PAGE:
I have two questions for the membership of this site.
1) was the cane effective as a way of punishing offences in school, by this I mean that it was so bad that a boy would comply with school rules in future to avoid another encounter.
2) was it effective in detering boys from breaking rules in the first place.
I would be interested to hear your views
Allowing for the odd exception to every rule, the answer to both questions is an emphatic ‘yes’ but it would be an even-more-emphatic ‘yes’ if a similar question were to be asked about face-branding, tongue-slitting and/or blinding.
There were a few boys who got it regularly and treated it as a hazard associated with being caught. They did not go looking for it by any means. Generally they were slightly thick.
The majority ( like the writer) were scared stiff of it due to both the mystery of it, the fact that it went on your report and the fact that it was a source of humiliation that no right minded individual would want.
I conclude that it was a very effective way of ensuring good behaviour with minimum effort.
As our school policy was two strikes and you’re out, you could argue anyone like me who was caned once for smoking should have been deterred, at least by the possibility of imminent expulsion if caught again.
I wasn’t. Nor, from memory were a dozen or so people in the 2 years either side of me who were similarly dealt with.
Only one of us did get caught again and duly expelled. I would claim the fear of expulsion turned me into a devious liar, but I wonder how much of that was there to start with.
I would guess, by the way, there were between one & two dozen canings a year at our place, and that’s from an “eligible”(ie non 6th-form)roll of c 750-800. I don’t recall any peak years(beatings were ALWAYS announced in a typed notice on the Head’s noticeboard), but neither do I recall the practice nearly dying out through lack of patronage!
So, no, I don’t really think it made a great deal of difference at my school. And that was, from what I’ve learnt since, a quite restrained use of the cane.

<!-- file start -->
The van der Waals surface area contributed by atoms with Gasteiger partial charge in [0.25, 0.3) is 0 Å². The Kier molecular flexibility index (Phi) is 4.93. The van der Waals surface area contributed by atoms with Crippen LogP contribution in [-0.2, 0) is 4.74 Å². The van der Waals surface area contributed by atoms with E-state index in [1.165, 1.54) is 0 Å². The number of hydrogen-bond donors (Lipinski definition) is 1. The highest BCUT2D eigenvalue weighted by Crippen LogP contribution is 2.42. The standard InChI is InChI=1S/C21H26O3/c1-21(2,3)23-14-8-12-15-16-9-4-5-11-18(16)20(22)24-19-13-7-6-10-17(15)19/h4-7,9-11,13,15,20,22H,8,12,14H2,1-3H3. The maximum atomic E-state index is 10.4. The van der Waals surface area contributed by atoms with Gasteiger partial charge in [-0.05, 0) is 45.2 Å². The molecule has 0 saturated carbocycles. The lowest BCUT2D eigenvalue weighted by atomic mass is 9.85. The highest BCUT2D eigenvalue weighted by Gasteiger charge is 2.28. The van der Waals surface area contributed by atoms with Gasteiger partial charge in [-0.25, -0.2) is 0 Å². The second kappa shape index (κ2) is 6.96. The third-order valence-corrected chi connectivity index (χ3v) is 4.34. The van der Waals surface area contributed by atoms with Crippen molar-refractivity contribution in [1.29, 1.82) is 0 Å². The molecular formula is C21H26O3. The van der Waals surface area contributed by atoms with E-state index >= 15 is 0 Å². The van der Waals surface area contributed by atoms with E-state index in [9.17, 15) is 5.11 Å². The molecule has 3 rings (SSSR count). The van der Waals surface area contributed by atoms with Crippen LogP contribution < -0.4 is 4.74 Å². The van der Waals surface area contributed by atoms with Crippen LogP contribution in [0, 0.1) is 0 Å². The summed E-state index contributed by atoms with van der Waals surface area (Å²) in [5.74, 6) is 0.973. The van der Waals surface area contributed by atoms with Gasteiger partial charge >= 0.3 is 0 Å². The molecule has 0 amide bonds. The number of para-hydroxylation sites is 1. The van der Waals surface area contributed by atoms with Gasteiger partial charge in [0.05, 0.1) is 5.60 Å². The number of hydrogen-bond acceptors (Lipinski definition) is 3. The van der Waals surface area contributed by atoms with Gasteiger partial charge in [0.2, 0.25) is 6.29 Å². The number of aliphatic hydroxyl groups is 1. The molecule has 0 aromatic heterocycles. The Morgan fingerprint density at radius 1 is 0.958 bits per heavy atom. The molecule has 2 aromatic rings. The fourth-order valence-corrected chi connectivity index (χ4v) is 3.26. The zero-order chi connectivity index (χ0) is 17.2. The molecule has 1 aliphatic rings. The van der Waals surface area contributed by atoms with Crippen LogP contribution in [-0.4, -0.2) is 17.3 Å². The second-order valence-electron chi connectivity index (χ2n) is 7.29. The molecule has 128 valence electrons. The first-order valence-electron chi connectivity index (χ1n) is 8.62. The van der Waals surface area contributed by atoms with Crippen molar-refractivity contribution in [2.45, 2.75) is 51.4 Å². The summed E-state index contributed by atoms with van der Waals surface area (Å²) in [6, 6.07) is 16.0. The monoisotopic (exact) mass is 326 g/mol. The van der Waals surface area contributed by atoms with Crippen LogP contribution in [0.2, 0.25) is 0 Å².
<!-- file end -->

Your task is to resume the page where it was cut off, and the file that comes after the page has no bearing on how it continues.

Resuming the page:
t sure as heck scared me. In fact it scared me so much that I behaved well enough to avoid it entirely – despite being educated at a school where both prefects and headmaster wielded it with some regularity! [/list]Would Subscriptions Manager please be kind enough to confirm that the foundation posting in this thread comes from Honorary Life Member Ex-Headmaster George and not from an imposter George. The style seems to me to be a little different, though I suppose limiting the question to boys may indicate its authenticity.
I have to say though that your posting above seems to me to abandon the cool logic which normally characterises your contributions here. Even if this discussion was of Singapore type judicial caning I think the juxtaposition of any of the barbaric and maiming punishments you list would be a little extreme, given their effect on the victim’s subsequent ability to live a normal life.
This discussion does not concern judicial caning though, it concerns caning as applied to naughty schoolboys. As far as I am aware that seldom left the recipients maimed for life! Does your selection of such severe penalties for your comparison indicate that you think that punishments for misbehaviour in the school environment should be non-existent or so mild that they neither reform nor deter? If so, that is exactly the situation that seems to exist now, and look at the result!
Oh yes,it is used in S’pore school,it is effective,used as a last resort here,offenders usually get 2-3 heavy strokes on the clothed bottom,even the ‘toughtest’ boys will ‘jump’ up on every stroke.
n my personal experience fairly applied boys high school canings were an effective deterrent and much better than most modern alternatives.
If I understand it correctly, George’s point appears to be that if caning was an effective deterrent it was therefore a good thing.
My point is that being a deterrent does not, in itself, make caning or any other sanction a good thing.
Any sanction from a disapproving look to burning at the stake may or may not be a good thing, depending upon one’s viewpoint, but its goodness is not proved by its deterrent effect.